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Text version   RSS   Subscribe   Unsubscribe   Archive   Media Kit April 01, 2015    SLAS2016    Moving? New job? Let SLAS know.    






SLAS awards $10,000 cash prize

The SLAS Innovation Award recognizes the work behind that one unique and special presentation at SLAS2016.




April 10 SLAS Webinar: Improving Success Rates in Drug Discovery
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Webinar speaker Edward Scolnick, chief scientist and founding director of the Stanley Center for Psychiatric Research and core faculty member at the Broad Institute, works closely with principal investigators at the Broad, Massachusetts General Hospital and the Massachusetts Institute of Technology to identify risk genes for bipolar disorder and schizophrenia. He uses that information to develop novel therapeutics or diagnostics.

Scolnick says, "Invest in as many projects as there is genetic evidence that links the target and pathway to the actual pathophysiology of a disease. Have the discipline to create a high quality molecule, a biologic or a chemical, to perturb this single target and its pathway so that the dose of the potential therapeutic is limited solely by the consequences of perturbation of this target and not off target activity of the molecule. We are in a time where there are, and will be, more such targets than at any time in our history."


SLAS ELN Reports/From the SLAS President — JALA & JBS: Celebrating 20 Years of Scientific Innovation
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Three special issues of SLAS's official journals have already been published this year, and three more are slated for 2015 release. In addition, SLAS currently is accepting manuscript proposals for: "Special issues are excellent opportunities for you to have your achievements showcased as original research articles, reviews or technical notes," says Dean Ho. "If you or someone you know has a meaningful story to tell about one of these topics, I strongly encourage you to submit a manuscript proposal for publication consideration." More

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SLAS Asia Conference and Exhibition: April 9-10, Shanghai
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Just added! Institut Pasteur Korea CEO Hakim Djaballah presents "Technology Innovation in Drug Discovery to Fight Global Disease." Djaballah joins a lineup that includes Nobel Prize in Chemistry winner K. Barry Sharpless of The Scripps Research Institute; George Fu Gao of the Chinese Academy of Sciences and Chinese Center for Disease Control and Prevention; and Xiaodong Wang of the National Institute of Biological Sciences.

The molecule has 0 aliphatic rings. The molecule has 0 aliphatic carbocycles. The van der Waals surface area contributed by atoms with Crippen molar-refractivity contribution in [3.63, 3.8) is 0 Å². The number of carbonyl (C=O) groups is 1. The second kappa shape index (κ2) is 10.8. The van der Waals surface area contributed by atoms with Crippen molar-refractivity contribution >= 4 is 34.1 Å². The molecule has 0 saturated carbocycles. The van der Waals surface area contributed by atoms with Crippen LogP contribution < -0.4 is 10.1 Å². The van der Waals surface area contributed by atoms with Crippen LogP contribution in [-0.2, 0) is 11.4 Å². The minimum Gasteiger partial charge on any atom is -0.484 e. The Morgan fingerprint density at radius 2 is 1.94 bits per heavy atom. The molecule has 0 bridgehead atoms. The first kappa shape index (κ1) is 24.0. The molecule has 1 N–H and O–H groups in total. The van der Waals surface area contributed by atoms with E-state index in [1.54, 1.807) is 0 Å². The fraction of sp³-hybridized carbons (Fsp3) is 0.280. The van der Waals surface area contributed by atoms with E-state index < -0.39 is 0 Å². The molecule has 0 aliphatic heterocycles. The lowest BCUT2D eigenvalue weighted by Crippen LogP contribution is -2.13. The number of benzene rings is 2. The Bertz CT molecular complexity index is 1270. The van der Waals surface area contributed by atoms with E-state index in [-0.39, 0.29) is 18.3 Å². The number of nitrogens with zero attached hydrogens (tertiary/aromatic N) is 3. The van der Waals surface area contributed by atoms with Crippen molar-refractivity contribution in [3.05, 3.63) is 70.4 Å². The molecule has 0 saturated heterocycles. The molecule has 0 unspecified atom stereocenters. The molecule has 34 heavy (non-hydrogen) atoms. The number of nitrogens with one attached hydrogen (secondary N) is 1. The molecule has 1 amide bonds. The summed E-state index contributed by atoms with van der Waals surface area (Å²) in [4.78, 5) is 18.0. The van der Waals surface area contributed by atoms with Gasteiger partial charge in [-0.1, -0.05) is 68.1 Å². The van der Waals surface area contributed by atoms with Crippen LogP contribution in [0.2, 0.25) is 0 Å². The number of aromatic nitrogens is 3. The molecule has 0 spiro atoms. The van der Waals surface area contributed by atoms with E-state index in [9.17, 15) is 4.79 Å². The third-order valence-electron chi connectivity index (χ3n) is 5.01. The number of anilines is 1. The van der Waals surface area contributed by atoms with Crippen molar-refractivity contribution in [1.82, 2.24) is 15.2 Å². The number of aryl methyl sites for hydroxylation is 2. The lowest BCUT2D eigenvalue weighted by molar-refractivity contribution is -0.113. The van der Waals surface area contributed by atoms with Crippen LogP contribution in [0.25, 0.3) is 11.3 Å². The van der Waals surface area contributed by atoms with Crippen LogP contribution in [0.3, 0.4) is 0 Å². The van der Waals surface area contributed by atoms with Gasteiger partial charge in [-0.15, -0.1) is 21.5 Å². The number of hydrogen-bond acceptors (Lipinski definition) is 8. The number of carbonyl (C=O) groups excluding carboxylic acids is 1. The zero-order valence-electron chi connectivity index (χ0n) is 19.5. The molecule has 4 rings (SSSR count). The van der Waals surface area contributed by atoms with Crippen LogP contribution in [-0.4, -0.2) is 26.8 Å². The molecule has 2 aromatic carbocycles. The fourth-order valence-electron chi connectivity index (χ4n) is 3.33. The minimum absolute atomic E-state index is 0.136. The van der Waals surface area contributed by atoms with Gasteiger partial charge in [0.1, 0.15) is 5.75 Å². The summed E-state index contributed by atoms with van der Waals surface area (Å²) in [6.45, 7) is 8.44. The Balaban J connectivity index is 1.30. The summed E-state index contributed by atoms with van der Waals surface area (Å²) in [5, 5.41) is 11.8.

The conference is organized around four scientific sessions — Leading Science for Small Molecules Drug Discovery; Natural Product Drug Discovery & Synthetic Biology; The Scientific Frontier of Biological Discovery; and From Technology, Process, Discovery to Development — and includes exhibits, posters, exhibitor tutorials and networking. Also, SLAS joins with WuXi AppTec to offer the free pre-conference workshop, "Developing an Open Platform for Compound Management and In Vitro Screening."

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  • JALA Podcast: Microengineered Cell- and Tissue-Based Assays for Drug Screening and Toxicology Applications
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    JALA Editor-in-chief Edward Kai-Hua Chow of the National University of Singapore discusses JALA's 20th year of publication and the significance of this first special issue of the year (organized by guest editors Dan Dongeun Huh of the University of Pennsylvania and Deok-Ho Kim of the University of Washington).

    "This issue is a great example of how JALA is staying current with the cutting edge technology," Chow says. He highlights a few of the issue's manuscripts and cites the Kimura paper for demonstrating "how we can automate some of the toxicity issues that exist in drug development and learn a great deal about these drugs before going into more expensive in vivo experiments."

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    SLAS2016 Scientific Tracks Frame Conference Program
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    The SLAS2016 Scientific Program Committee identified the following seven tracks to organize scientific sessions leveraging the power of technology to achieve scientific objectives:
    • Advances in Bioanalytics, Biomarkers and Diagnostics
    • Assay Development and Screening
    • Automation and High Throughput Technologies
    • Cellular Technologies
    • Drug Target Strategies
    • Informatics
    • Micro/Nano Technologies
    An open call for podium abstracts runs until Aug. 3, 2015. Indicate interest in the $10,000 SLAS Innovation Award and Tony B. Academic Travel Award Program as appropriate.

    Five Reasons to Visit JALA and JBS Online Today
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    JALA and JBS Online offer essential ways to navigate the ever-increasing volume of peer-reviewed research for life sciences R&D professionals. Visit these rich resources regularly to:
    1. Find answers, ideas and inspiration by searching the scientific archives of JALA, JBS and other SAGE journals with keywords and author names. Save searches and/or sign up to receive custom search alerts via e-mail.
    2. Sign up for citation tracking alerts.
    3. Sign up to be alerted when new reports publish online ahead-of-print.
    4. See what's trending in the Most Read and Most Cited monitors (located at the bottom/right on the homepages).
    5. Get to know the people behind the science by listening to JALA podcasts.
    More JALA / More JBS



    Shape-Shifting Probe May Revolutionize Biology and Clinical Diagnostics